• Reporters were blocked form covering an incident at Ol Kalou police station last week.
• Commissioner Cherutich assures journalists will be allowed to enjoy their constitutional rights.
A team from the Media Council of Kenya on Tuesday visited Nyandarua to address concerns of harassment of journalists while on duty.
MCK offcials took Nyandarua county commissioner Boaz Cherutich to task over his recent suggestion that journalists working for the mainstream media should share their stories with authorities and submit them for vetting by Kenya News Agency before submission to their editors.
Dinah Ondari (press freedom and ethics), Geraldine Mukala (media analyst) and Minishi Bavon (regulatory affairs) addressed harassment of journalists at Ol Kalou police station last Friday.
Police attempted to bar reporters from covering an incident where a car suspected to be involved in crime burned inside the police station.
On Wednesday, June 5, while giving his closing remarks at a three-day forum on developing Nyandarua’s action plan to prevent and counter violent extremism, Cherutich made his suggestion which journalists in the county felt was an insult.
“I would like to also request our brothers and sisters from the media that before you release any content please, I think it is important that you share and work closely with KNA. They work very effectively. They can look at it and then you will be advised whether this is the right material to go out so that you don’t escalate issues," he said.
While meeting Nyandarua journalists in Ol Kalou after meeting with the county security committee, the MCK team said the county commissioner explained to them that his statement did not mean independent media would be gagged or their work subjected to vetting.
Ondari said Cherutich committed to ensure the media freedom is protected and journalists granted their space to work.
“We are very cautious to ensure that even when verification is done, we don’t cross the boundaries of media freedom and independence because it would be seen to be punitive to ask journalists to subject their stories to vetting by a government agency because that defeats the principle of press freedom," Ondari said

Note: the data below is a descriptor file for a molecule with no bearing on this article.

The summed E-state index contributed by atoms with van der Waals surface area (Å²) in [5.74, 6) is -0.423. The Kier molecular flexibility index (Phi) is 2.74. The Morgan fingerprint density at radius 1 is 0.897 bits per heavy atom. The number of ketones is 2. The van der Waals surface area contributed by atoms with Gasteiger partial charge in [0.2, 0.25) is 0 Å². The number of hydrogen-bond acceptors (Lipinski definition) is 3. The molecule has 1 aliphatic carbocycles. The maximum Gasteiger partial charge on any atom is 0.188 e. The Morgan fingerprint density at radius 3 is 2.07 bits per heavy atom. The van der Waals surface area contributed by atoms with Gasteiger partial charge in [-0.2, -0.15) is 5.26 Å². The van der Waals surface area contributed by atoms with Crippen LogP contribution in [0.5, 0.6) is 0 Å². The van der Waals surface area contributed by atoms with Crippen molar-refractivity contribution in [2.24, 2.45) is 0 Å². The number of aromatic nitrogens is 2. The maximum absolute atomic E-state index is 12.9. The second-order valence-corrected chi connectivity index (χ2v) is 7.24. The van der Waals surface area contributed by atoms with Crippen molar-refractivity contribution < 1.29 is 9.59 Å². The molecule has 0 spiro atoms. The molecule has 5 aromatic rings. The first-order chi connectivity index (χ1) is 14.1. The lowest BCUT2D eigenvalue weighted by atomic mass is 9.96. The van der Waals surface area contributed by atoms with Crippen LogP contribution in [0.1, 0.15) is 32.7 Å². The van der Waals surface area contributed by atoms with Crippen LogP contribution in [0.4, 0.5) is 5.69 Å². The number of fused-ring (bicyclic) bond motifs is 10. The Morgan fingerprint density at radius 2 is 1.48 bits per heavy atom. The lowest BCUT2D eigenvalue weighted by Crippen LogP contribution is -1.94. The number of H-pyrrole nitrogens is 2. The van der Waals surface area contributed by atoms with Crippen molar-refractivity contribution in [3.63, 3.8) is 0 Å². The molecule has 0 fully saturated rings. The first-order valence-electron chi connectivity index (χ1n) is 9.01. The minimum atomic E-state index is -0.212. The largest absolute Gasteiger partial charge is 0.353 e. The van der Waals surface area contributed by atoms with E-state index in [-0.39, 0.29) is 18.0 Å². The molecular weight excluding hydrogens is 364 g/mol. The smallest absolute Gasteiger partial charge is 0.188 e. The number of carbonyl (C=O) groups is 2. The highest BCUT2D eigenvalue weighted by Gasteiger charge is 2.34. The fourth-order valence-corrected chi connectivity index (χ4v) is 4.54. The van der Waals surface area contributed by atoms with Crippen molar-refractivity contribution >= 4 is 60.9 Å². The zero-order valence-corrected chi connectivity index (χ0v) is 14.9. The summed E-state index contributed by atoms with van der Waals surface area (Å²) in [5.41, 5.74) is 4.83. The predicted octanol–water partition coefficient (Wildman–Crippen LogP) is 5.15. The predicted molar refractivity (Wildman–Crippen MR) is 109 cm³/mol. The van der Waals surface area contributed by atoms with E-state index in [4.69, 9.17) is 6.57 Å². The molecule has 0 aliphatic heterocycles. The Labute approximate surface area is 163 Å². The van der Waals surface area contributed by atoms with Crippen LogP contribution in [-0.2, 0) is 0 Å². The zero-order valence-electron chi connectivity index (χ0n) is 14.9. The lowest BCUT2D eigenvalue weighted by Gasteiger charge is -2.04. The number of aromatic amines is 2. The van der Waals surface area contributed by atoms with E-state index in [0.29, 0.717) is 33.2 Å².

She added, “We took the county commissioner to task and he gave his commitment that he will to it see that no such action is implemented and that they will be able to work in partnership with journalists.”
Ondari told journalists the county security officials told them they were concerned by the manner in which information related to security was being relayed to the public.
She said the MCK team made it clear that such challenges can be addressed without necessarily appearing to block journalists from accessing information because their right to press freedom and access to information is provided for and protected under Articles 34 and 35 of the Constitution.
Last week, a car suspected to be involved in crime was taken to Ol Kalou police station after its four occupants abandoned it and escaped on foot following a chase by members of the public. It was parked next to Nyandarua Central DCI office.
But on Friday morning the car burned. County commissioner Cherutich said the OCS informed him the car caught fire at 3am.
The journalists who went to cover the incident were harassed by police officers who threatened to shoot them.
Jimmy wa Muthoni of Kameme FM and Waikwa Maina of the Nation Media group were the first to arrive at the station on Friday morning and the Nyandarua Central subcounty police commander Leonard Kimaiyu allowed them to view the burned car and take photos before getting his brief.
But they were confronted by police who ordered them to get out of the station.